Sacrificing the land for so-called progress

We forget that growth on this planet has its limits.

When in 1972 the Club of Rome published their study The Limits of Growth, it was discussed all over the world and people became concerned — however, they continued what they always did: exploiting the land.

Then 40 years later this group published another prognosis called: A Global Forecast for the Next Forty Years with the motto “Say goodbye to the notion that all growth is good” and they strongly advised to take “drastic measures for environmental protection.” They showed that the attitude is always the same, the majority has to suffer so some could get rich.

Those who would benefit find various reasons to justify their cause — but when will we learn the lesson that so-called “progress” is misleading? For a short-term profit we sacrifice land that is needed for future food production.

According to the Club of Rome “we are facing an imminent catastrophic ecological collapse.”

This is valid for North Saanich as well. Higher density does not solve a problem, it creates new ones. Crime rate rises, neighbours become strangers, newcomers are potential enemies — soon there won’t be enough land to feed all the people. In addition, what consequences does higher density have for our hospital, emergency services, parking issues, schools, traffic congestion on roads and highway and the long term infrastructure costs? The Peninsula soon could become a continuation from Surrey and Richmond.

The whole housing boom is close to imploding. The offer is higher than the demand. Home owners, who want to sell, can hardly find a buyer for their house — still the majority of North Saanich council turns a blind eye to all warning signs and continues to promote higher density, ignoring the Official Community Plan, a well thought-through document that regulates growth. We forget that growth on this planet has its limits.

Hildegard Horie

North Saanich

 

 

Just Posted

Food service workers at Victoria airport protest for second time in four months

Negotiations continue to drag on with employer Compass Group Canada, VAA refuses to engage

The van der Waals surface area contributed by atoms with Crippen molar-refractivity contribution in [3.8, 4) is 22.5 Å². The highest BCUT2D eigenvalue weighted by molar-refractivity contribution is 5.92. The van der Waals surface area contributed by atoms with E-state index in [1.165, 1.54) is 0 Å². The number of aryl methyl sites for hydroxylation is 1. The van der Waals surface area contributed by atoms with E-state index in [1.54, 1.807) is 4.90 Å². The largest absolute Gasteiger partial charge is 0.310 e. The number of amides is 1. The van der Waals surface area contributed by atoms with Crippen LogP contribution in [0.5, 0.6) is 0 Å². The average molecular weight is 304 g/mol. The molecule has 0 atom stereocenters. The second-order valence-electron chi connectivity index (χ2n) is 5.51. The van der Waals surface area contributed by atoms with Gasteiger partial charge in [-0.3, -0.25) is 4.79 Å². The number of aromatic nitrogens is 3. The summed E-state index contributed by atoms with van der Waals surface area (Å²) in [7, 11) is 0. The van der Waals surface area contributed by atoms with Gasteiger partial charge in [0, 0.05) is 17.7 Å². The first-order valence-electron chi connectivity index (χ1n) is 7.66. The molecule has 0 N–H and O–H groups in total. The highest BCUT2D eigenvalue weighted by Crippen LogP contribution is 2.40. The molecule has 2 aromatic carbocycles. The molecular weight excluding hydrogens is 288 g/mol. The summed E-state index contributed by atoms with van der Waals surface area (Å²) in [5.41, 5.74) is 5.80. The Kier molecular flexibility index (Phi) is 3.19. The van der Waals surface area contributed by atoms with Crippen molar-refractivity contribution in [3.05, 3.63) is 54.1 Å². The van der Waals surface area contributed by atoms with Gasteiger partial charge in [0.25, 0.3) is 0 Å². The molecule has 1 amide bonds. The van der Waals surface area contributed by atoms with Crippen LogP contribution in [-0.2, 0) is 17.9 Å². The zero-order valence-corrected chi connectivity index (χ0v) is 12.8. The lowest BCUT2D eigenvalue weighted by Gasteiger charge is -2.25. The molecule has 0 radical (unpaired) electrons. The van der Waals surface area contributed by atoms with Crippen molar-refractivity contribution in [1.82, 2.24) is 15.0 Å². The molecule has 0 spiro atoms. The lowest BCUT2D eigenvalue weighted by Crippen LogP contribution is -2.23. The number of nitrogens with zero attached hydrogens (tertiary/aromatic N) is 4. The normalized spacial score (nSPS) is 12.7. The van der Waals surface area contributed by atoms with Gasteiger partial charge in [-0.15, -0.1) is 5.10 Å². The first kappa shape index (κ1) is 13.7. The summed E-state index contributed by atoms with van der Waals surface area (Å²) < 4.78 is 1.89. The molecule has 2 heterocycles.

Firefighters rescue horse stuck in Saanich mud

‘It happens more often than you’d think,’ says deputy chief

Esquimalt senior’s complex getting redeveloped

The Esquimalt Lions Lodge is one of the projects to receive funding for affordable housing

Island Corridor Foundation optimistic about restoring rail service

If green-lighted, first priority would be Langford to Victoria route

Federal environment minister faces protesters in B.C.

Catherine McKenna defended her government’s environmental record during a funding announcement in Victoria

People flocking to Vancouver Island city to see hundreds of sea lions

Each year the combination of Steller and California sea lions take over Cowichan Bay

Humans reshaping evolutionary history of species around the globe: paper

University of British Columbia researcher had the paper published in the Proceedings of the Royal Society

Toronto ‘carding’ activist Desmond Cole stopped by police in Vancouver

Cole says his experience reveals what daily life is like for black and Indigenous residents

Dog psychic can help Vancouver Islanders better connect with their pets

Michele Wonnacott hosts one-day seminar in Nanaimo on Saturday, Nov. 17

Commercial trucks banned from left lane of Coquihalla

B.C.’s Ministry of Transportation has introduced a new program that hopes to prevent accidents and closures on the Coquihalla Highway.

B.C. on track to record same number of overdose deaths as last year

128 people died of overdoses in September, bringing the total to more than 1,100 so far in 2018

Cowichan school district defends lack of notice to parents following elementary student arrest

Officials with School District 79 stand by their decision not to send out an alert.

Canadians more prepared for weather disaster than financial one: poll

RBC recommends people check their bank app as often as the weather app

B.C. dog owner sues after pet killed in beaver trap

A Kamloops man is suing the operator of a trapline north of the city after his dog died

Most Read